Updated at 8:10 p.m. ET
Icelandic Prime Minister Sigmundur David Gunnlaugsson said Tuesday that he will step aside and another party official will take over for a while. The move comes days after a massive data leak known as the Panama Papers linked him to secret offshore bank accounts.
Following news that Gunnlaugsson had resigned, a spokesperson released a statement clarifying the leader's decision:
"Today the Prime Minister of Iceland Sigmundur David Gunnlaugsson has suggested to the Progressive Party Parliamentary group that the Progressive Party Vice-Chairman take over the office of Prime Minister for an unspecified amount of time. The Prime Minister has not resigned and will continue to serve as Chairman of the Progressive Party."
Sigurdur Ingi Johannsson will lead the country, according to Godjon Helgason, a reporter at Icelandic National Broadcasting Service who spoke to NPR's Newscast unit.
Johannsson, who is currently the fisheries and agriculture minister, "would take over as prime minister until elections [are held] next year — possibly sooner," Helgason tells NPR. He adds that for now at least, there's uncertainty over whether Iceland's president has formally accepted Gunnlaugsson's arrangements.
As we reported yesterday, the data breach — a massive trove of leaked emails and other documents from a Panamanian law firm — has sparked dozens of reports from international news agencies.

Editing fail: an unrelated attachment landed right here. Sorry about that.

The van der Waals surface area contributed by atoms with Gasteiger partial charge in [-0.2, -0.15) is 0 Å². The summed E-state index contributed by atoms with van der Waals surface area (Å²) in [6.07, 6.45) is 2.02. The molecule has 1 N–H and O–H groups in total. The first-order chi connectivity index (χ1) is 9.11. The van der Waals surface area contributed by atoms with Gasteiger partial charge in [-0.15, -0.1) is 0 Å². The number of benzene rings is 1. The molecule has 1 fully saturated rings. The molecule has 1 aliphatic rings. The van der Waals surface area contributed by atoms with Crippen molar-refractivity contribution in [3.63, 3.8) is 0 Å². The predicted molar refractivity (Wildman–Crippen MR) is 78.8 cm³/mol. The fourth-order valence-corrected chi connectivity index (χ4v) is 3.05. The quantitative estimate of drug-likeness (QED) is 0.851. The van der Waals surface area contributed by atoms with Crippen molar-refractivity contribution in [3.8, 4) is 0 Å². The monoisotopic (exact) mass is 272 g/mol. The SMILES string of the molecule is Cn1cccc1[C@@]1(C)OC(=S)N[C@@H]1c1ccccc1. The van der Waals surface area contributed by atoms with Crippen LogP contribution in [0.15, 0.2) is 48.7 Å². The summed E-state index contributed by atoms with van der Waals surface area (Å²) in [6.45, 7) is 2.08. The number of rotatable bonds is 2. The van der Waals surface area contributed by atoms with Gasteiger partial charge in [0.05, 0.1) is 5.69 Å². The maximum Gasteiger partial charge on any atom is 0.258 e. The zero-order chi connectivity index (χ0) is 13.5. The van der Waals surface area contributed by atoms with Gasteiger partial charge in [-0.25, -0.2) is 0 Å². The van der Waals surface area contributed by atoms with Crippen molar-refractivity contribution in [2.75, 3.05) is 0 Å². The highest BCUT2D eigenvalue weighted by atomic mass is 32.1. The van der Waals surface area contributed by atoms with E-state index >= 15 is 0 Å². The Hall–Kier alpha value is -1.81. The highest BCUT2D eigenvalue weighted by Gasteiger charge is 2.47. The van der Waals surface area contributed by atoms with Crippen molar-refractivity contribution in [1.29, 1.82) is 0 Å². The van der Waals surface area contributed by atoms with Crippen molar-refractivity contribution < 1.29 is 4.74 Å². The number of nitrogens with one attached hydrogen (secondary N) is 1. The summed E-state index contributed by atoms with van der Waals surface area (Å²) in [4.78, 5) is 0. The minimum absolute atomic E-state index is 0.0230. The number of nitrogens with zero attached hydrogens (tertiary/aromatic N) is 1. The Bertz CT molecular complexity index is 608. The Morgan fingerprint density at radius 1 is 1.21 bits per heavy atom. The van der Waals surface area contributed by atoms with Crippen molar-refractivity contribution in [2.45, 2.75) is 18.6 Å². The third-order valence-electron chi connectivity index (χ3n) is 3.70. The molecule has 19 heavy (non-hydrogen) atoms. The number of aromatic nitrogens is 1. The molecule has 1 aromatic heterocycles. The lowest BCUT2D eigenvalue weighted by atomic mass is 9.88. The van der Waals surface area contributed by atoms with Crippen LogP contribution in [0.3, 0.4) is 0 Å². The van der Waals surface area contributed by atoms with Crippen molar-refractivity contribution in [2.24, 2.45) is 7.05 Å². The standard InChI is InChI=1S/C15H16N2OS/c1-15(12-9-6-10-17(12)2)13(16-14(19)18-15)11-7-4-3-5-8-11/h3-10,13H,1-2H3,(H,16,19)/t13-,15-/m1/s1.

In Iceland, the leaked records portray Gunnlaugsson and his wife as owning a stake in Wintris, an offshore company seeking millions of dollars from failed Icelandic banks. The revelation sparked a public outcry, with thousands of people demanding the prime minister's resignation, Icelandic radio reporter Haukur Holm told NPR's Renee Montagne on Morning Edition today.
From a Gunnlaugsson statement:
"In recent weeks, the Prime Minister and his wife have provided detailed answers to questions about the assets of the PM's wife. They have never sought to hide these assets from Icelandic tax authorities and these holdings in Wintris have been reported as an asset on the Prime Minister's wife's income tax returns since 2008 and taxes have been paid accordingly in Iceland. No Parliamentary rules on disclosure have been broken."
The statement concluded by saying Iceland's government "continues to use every option available to prevent tax avoidance."
Earlier today, the Associated Press reported of Gunnlaugsson, "He also said his financial holdings didn't affect his negotiations with Iceland's creditors during the country's acute financial crisis. Those assertions did little to quell the controversy."
Gunnlaugsson asked Icelandic President Olafur Ragnar Grimsson to call early elections and dissolve the current Parliament, the BBC reports, adding that Grimsson refused.
On Sunday, the German newspaper Süddeutsche Zeitung, along with other international news outlets that collaborated on the Panama Papers story, published a wave of reports about the murky underworld of shell companies and offshore bank accounts that are sometimes used to avoid taxes and hide assets.